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3D Printing: HOW TO CONVERT IMAGING DATA

Information and policies on 3D printing at the TTUHSC Libraries

 

 

Where can I find Medical Imaging Data?

What to do with the data once you have found it.

HOW TO CONVERT MOLECULAR IMAGING DATA FOR 3D PRINTING:

One way is...                 

The NIH 3D Print Exchange hosts web-based tools that automatically generate 3D model files from 3D molecular and medical imaging data. Each workflow creates a set of downloadable model files that are scientifically relevant and optimized for 3D printing.

  • Step 1: Go to Create section of the NIH 3D Printing Exchange
  • Step 2: Create an NIH Account or Login to an Existing Account
  • Step 3: Upload the specified file format.
  • Step 4: A link to your model will be emailed to you.
  • Step 5: Copy the URL then Go to our 3D Print Store:(coming soon)
  • Select 'Already Found Us Model to Print'
  • Paste the URL and Click 'submit.'

Another way is...     Image result for Chimera software

UCSF Chimera allows you to convert a .pdb file into a 3D printable model.  This approach allows you to customize your structures and dimensions before the conversion of molecular structure into a .stl file format.

What to do after you have downloaded and installed the software:

  • Step 1: You add a protein file = (File) select “Fetch by ID”
  • Step 2: To make a  printable model = (Tools) to (Depiction) select “Ribbon Style Editor”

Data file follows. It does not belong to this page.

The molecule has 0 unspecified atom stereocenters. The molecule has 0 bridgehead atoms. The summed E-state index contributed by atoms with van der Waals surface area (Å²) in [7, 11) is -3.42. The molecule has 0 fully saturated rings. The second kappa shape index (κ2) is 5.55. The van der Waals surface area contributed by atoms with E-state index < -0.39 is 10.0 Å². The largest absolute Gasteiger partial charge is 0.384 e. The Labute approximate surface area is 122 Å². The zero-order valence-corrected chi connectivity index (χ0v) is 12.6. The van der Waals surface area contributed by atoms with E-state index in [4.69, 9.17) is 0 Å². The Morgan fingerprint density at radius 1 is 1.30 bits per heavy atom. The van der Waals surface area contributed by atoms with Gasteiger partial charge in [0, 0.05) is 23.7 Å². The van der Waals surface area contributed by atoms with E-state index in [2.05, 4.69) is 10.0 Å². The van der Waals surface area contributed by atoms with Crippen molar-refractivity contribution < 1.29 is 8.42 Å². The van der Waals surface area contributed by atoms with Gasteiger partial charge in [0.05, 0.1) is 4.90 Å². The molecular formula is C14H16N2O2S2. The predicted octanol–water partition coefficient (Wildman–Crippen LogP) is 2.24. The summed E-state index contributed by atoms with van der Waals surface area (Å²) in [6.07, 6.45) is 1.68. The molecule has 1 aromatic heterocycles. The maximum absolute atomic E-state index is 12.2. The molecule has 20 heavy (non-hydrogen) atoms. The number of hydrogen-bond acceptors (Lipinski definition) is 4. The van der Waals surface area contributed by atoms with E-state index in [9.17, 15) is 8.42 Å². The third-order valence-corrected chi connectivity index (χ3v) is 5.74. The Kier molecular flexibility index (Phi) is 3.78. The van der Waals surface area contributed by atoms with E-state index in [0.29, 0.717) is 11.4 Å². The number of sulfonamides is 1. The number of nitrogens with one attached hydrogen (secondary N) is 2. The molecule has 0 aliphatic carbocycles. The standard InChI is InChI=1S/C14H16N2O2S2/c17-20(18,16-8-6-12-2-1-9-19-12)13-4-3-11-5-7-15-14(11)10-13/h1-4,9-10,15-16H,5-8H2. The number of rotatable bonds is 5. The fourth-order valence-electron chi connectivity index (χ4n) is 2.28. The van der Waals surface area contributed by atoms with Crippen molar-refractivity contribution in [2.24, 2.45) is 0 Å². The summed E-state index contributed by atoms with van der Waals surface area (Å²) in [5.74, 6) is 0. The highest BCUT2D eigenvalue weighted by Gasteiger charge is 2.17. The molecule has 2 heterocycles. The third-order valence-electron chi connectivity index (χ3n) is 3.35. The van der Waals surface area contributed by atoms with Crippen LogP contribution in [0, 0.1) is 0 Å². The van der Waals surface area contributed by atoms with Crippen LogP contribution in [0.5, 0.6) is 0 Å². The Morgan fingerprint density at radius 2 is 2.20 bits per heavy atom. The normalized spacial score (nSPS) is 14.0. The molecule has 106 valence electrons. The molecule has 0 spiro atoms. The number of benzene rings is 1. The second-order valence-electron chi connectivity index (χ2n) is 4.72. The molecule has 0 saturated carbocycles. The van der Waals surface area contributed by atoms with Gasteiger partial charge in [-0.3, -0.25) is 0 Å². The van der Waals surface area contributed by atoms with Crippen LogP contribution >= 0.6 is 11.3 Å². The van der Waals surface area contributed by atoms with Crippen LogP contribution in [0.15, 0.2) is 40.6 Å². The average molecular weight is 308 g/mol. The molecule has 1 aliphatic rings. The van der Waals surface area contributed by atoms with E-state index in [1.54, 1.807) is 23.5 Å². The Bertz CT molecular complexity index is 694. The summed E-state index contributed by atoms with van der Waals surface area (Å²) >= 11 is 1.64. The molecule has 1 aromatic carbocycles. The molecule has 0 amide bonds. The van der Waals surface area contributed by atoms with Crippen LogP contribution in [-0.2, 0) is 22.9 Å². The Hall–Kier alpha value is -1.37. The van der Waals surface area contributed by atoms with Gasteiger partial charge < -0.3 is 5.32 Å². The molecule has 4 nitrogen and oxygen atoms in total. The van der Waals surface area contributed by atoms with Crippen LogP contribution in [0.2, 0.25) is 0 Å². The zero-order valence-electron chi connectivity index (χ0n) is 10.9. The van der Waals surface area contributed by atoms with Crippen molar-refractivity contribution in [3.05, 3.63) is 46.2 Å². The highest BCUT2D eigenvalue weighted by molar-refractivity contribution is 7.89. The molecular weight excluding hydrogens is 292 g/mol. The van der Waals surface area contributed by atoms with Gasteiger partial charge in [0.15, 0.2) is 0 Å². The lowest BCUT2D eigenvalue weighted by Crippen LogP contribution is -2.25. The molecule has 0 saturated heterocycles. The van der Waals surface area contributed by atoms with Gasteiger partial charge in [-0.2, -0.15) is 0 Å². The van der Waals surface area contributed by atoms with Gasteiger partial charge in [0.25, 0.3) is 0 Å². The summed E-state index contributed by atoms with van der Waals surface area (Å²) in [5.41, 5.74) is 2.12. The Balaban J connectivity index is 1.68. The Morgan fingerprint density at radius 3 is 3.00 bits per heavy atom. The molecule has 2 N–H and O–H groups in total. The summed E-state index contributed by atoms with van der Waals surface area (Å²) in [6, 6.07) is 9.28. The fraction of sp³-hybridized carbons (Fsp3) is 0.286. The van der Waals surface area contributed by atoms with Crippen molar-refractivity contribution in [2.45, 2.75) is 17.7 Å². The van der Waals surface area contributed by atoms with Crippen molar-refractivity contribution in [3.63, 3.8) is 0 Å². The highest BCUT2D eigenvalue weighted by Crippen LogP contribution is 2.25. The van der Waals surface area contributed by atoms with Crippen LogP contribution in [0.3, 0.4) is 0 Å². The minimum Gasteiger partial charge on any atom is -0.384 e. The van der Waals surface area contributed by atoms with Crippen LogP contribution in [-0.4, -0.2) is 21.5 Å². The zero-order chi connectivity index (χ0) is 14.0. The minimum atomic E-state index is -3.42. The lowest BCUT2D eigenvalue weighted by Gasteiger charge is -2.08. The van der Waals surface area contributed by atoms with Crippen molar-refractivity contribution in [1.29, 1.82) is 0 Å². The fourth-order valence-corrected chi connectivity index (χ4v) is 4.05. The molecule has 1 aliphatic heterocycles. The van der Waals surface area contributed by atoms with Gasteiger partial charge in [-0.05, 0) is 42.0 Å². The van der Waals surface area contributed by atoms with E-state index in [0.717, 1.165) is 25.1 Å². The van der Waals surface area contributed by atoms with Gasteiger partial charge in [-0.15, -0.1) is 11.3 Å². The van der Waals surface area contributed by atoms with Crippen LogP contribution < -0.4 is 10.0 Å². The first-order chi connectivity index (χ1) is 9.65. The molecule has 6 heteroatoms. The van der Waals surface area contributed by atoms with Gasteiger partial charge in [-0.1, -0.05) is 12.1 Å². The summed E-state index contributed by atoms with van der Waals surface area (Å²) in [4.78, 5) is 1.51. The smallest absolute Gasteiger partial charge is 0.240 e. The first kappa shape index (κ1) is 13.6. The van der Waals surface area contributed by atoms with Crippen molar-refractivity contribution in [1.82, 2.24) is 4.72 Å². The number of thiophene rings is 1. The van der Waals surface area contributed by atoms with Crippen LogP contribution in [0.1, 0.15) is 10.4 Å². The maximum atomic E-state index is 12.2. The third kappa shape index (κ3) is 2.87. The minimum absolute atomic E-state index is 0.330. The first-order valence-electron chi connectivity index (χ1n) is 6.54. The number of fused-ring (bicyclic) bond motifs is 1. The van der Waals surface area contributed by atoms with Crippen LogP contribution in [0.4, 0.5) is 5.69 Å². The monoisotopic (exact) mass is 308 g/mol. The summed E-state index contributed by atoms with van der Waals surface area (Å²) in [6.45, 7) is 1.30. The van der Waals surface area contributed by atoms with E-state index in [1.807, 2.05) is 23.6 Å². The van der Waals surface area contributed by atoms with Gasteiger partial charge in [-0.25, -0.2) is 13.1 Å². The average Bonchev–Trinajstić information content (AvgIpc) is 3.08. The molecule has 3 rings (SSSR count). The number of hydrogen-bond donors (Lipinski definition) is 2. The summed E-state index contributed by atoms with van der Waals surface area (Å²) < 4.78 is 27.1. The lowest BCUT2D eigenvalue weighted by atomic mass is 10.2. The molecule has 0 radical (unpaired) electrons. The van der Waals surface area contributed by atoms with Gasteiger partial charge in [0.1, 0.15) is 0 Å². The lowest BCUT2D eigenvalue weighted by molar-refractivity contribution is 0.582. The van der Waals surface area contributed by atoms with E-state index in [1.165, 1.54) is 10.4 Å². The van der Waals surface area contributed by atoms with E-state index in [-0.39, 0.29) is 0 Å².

• Step 3: Adjust the scale of coils, Helix, etc. (Hit Apply to render new scale settings)
  • Step 4: To make a model to print = (File) to (Export Scene) select 'File Type' = (STL .stl)
  • Step 5: Don't be a slacker 'Save' your work.
  • Step 6: Go to our 3D print Store and request a URL Print! (Coming Soon...)

How can I convert Medical Imaging into a 3D Model for printing?

One way is...                 

  • Step 1: Go to Create section of the NIH 3D Printing Exchange
  • Step 2: Create an NIH Account or Login to an Existing Account
  • Step 3: Upload the DICOM series.
  • Step 4: A link to your model will be emailed to you.
  • Step 5: Copy the URL then Go to our 3D Print Store:(coming soon)
  • Select 'Already Found Us Model to Print'
  • Paste the URL and Click 'submit.'

One way is...      

Important Stuff to Know...

For the NIH conversion process, imaging data needs to be a specific file format:

File Conversion Formats:

Small Molecule ModelsSmall Molecules: Generates atomic ball and stick, stick, and sphere representations of chemical structures with fewer than approximately 1000 atoms. Supports CIF, MOL, MOL2, PDB, and SDF file formats.

Molecular ModelsBiomacromolecules: Generates ribbon and surface models for proteins, polynucleotides, and other large biomolecules. Recommended for systems with greater than 200 atoms. Supports PDB, PDB1, CIF, ENT, GRO, MAE, MOL, and MOL2 file formats.

Cell & Organism ModelsImage Stacks: Generates surface models from confocal image stacks and electron microscopy maps. Supports MAP, OMAP, and OME-TIF file formats.

Medical Imaging ModelsMedical Imaging: Outputs bone structures from CT scan data in zipped DICOM format; results may vary with MicroCT. Not recommend for MRI or other modalities. DICOM files are stripped of personal information and are hidden from other users by default.


3D Printable File Formats:

The conversion goal is to export your imaging data into a file format readable by a 3D printer.

Ultimately you are aiming for the following:

  • .stl (Standard Triangle Language)
  • .obj (Wavefront 3D Object File)

Our 3D printers can read either file type, but .obj files are used for multi-color prints.

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